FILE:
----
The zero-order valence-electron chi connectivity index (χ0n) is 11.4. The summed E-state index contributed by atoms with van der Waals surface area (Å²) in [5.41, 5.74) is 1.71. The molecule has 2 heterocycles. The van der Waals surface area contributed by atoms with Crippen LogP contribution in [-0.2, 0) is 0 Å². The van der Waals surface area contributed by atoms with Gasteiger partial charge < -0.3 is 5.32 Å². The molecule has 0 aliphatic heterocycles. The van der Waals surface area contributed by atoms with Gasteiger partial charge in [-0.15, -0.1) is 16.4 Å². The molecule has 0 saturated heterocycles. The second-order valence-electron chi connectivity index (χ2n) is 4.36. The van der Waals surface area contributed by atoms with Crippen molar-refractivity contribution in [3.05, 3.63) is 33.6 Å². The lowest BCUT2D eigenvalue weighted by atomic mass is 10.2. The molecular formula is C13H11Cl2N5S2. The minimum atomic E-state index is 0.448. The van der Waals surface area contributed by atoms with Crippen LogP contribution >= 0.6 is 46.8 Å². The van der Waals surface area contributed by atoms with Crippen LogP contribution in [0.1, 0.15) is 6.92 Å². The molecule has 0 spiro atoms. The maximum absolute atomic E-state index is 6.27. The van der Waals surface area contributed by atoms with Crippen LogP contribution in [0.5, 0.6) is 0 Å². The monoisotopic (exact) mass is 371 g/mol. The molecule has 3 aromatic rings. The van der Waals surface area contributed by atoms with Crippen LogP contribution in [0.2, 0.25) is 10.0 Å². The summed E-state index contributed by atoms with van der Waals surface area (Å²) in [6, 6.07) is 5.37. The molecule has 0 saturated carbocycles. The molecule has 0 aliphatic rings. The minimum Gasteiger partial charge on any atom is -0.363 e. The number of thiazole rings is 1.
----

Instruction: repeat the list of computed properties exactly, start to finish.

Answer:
The zero-order valence-electron chi connectivity index (χ0n) is 11.4. The summed E-state index contributed by atoms with van der Waals surface area (Å²) in [5.41, 5.74) is 1.71. The molecule has 2 heterocycles. The van der Waals surface area contributed by atoms with Crippen LogP contribution in [-0.2, 0) is 0 Å². The van der Waals surface area contributed by atoms with Gasteiger partial charge < -0.3 is 5.32 Å². The molecule has 0 aliphatic heterocycles. The van der Waals surface area contributed by atoms with Gasteiger partial charge in [-0.15, -0.1) is 16.4 Å². The molecule has 0 saturated heterocycles. The second-order valence-electron chi connectivity index (χ2n) is 4.36. The van der Waals surface area contributed by atoms with Crippen molar-refractivity contribution in [3.05, 3.63) is 33.6 Å². The lowest BCUT2D eigenvalue weighted by atomic mass is 10.2. The molecular formula is C13H11Cl2N5S2. The minimum atomic E-state index is 0.448. The van der Waals surface area contributed by atoms with Crippen LogP contribution >= 0.6 is 46.8 Å². The van der Waals surface area contributed by atoms with Crippen LogP contribution in [0.1, 0.15) is 6.92 Å². The molecule has 0 spiro atoms. The maximum absolute atomic E-state index is 6.27. The van der Waals surface area contributed by atoms with Crippen LogP contribution in [0.5, 0.6) is 0 Å². The monoisotopic (exact) mass is 371 g/mol. The molecule has 3 aromatic rings. The van der Waals surface area contributed by atoms with Crippen LogP contribution in [0.2, 0.25) is 10.0 Å². The summed E-state index contributed by atoms with van der Waals surface area (Å²) in [6, 6.07) is 5.37. The molecule has 0 saturated carbocycles. The molecule has 0 aliphatic rings. The minimum Gasteiger partial charge on any atom is -0.363 e. The number of thiazole rings is 1.